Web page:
Grilled Marinated Pork Bellyvegetable-harissa couscous, Kalamata olives, arugula & lemon herb vinaigrette

~~~

ENTREE

WINE: Domaine Karydas Naoussa–Here is a superb Greek red, crafted exclusively from the native Xinomavro grape variety in Naoussa within the Macedonia region further north. Xinomavro is highly regarded as one of Greek’s top two red grape varieties. This father and son team owns and farms 2.5 hectares of vineyard. Their winery is so small and totally hands on. This wine is actually the one that drew our attention to this importer and their wines. We love its authentic character, earthiness, wonderful savoriness & its more traditional minded approach & character. It has been years since we able to get the last allocation and we are most thankful that we were able to get some bottles to share on this night.  The most unforgettable, stirring facet of this traditional minded Greek red wine was its profound savoriness.  It really is devoutly & thankfully savory.  The paired dish is also really about savoriness too.  In this case, they deftly went hand in hand.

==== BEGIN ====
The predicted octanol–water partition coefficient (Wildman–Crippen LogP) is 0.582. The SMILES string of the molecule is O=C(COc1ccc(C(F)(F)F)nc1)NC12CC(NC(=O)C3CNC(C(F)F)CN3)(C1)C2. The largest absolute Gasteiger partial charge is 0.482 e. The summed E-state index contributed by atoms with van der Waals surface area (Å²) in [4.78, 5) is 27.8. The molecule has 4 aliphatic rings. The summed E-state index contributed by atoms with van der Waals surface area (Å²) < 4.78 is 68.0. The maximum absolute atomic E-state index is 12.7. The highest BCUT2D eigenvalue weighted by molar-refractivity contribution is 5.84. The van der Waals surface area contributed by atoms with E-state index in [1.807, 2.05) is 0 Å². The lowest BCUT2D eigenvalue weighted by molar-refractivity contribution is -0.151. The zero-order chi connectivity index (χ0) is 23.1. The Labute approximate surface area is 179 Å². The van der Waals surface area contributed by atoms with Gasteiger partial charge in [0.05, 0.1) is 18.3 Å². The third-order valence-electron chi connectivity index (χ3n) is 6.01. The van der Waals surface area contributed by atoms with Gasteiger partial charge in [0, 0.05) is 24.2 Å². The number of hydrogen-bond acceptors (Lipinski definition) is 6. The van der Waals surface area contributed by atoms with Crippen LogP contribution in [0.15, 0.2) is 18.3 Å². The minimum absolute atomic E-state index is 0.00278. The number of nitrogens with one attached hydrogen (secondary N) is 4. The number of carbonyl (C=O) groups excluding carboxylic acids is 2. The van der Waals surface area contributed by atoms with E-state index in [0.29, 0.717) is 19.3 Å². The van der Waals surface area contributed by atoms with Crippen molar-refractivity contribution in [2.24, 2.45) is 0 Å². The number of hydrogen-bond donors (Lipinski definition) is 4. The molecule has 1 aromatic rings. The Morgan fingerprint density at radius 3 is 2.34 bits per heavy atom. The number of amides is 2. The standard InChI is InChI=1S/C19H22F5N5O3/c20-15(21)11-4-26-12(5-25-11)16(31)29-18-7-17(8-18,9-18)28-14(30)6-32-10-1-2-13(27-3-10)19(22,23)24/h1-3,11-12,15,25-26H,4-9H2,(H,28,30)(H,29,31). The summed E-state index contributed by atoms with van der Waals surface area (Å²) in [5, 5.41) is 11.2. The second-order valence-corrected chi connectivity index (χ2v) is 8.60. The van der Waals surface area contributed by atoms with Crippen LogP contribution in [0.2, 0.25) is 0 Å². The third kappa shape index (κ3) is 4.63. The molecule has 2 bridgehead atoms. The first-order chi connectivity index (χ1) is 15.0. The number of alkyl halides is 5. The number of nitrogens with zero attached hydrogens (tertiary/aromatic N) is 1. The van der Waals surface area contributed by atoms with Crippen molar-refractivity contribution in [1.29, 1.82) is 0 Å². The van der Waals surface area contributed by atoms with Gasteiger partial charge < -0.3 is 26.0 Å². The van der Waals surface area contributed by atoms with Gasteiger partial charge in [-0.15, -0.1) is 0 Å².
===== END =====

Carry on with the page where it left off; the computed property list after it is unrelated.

Chicken-Sausage “Stew”white beans, carrots, celery, tomatoes & bay leaf

~~~

DESSERT

Flourless Chocolate Cakewith raspberry sorbet

 

This was some kind of dinner!

a completely different slant on wine & food pairing.